Info from Fire Safety Expert Irvin Lichtenstein

Irvin Lichtenstein sent a Letter to the Editor of The Horse that was published in the June, 2012 issue, regarding an article, “Healthful Barns.” Mr. Lichtenstein signed the letter as Chief of Operations, Southeast Pennsylvania Search and Rescue, however, his experience over more than 40 years in the fire service is tremendous, so I’m delighted that he’s given his permission for me to reprint his letter, as follows, because his expert knowledge is so important to share:

             “The article on page 50 of the May 2012 issue, “Healthful Barns,” leaves out the most important safety factors for horses in barns. In much of the country barns are not subject to building codes or inspection. This means that there is no guarantee that the structure will withstand high winds, snow loads, impacts, floods, or fire.

            Barns are often huge lumber yards storing highly flammable bedding, feeds, and dusts. The lack of fixed fire detection and suppression systems frequently leads to disasters. When building a large barn, the added cost of thses systems is usually under $4 per square foot for both detectors and sprinklers. If you have an arena dust spray system, you already have the water supply for fire sprinklers. Also, when building a barn, build it to human occupancy standards; if there is no local code you can specify NFPA 150 or a similar best practice. And maintain the systems and good practices. Don’t put anything in a barn that doesn’t belong there.

            Practice your response to an emergency until it becomes automatic, not panic.”

 

 

Non-Metallic Conduit

For those folks who are planning a new barn or upgrading electrical components in your existing barn: Steve Corcoran checked the current National Electrical Code and reports that discussion with the electrical engineering department at the National Fire Protection Association (NFPA) indicated that any outbuilding where livestock MAY be held, fed or treated, classifies that building as an agricultural building and the highly corrosive environment created by the combination of moisture and livestock manure creates the presence of a possible electrical shock/fire safety hazard, so non-metallic conduit is required.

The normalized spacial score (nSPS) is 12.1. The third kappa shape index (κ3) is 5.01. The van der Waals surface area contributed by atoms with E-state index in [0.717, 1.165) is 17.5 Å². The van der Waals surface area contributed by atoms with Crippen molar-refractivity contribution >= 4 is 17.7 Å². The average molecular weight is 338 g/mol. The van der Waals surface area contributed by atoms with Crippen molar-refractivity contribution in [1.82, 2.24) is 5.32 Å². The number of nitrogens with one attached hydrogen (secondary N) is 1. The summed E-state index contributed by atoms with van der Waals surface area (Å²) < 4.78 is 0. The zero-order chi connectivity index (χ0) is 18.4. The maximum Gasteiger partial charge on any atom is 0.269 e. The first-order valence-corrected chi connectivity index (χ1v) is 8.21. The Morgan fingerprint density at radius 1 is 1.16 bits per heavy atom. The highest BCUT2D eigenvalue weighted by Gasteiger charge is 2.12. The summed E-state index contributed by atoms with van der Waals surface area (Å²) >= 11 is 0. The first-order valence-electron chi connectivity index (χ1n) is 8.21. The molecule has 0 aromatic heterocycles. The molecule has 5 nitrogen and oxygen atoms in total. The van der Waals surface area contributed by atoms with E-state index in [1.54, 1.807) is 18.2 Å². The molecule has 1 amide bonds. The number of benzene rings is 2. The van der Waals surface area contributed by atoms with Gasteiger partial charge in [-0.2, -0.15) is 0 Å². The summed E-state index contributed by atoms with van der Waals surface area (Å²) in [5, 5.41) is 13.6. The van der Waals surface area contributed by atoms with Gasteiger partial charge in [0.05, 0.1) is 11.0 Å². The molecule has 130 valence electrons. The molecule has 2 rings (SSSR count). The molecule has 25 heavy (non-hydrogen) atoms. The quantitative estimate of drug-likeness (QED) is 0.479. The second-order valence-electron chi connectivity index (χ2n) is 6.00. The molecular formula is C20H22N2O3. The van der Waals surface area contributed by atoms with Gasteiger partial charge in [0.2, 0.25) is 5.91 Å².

Please consult your local fire safety inspector to make sure you’re in compliance before you begin construction or refitting.

Fire Safety Tip – Using Baking Soda

Michelle Staples, author of “Save Your Horse! A Horse Owner’s Guide to Large Animal Rescue” (www.saveyourhorse.com) sent this information from a student in one of the classes she teaches:

“At two of the larger barns I know, they did a safety audit as they used to mix baking soda with sand and keep it in 5 gallon pails throughout the building. The understanding was that baking soda also smothers a fire like sand but it is a lot lighter in weight and if a younger person or small adult discovers a fire, they can handle the weight of the baking soda/sand bucket.  One hundred percent baking soda works well, too, but should be covered to protect it from moisture. Sand keeps the baking soda stable, but the bucket should also be covered.”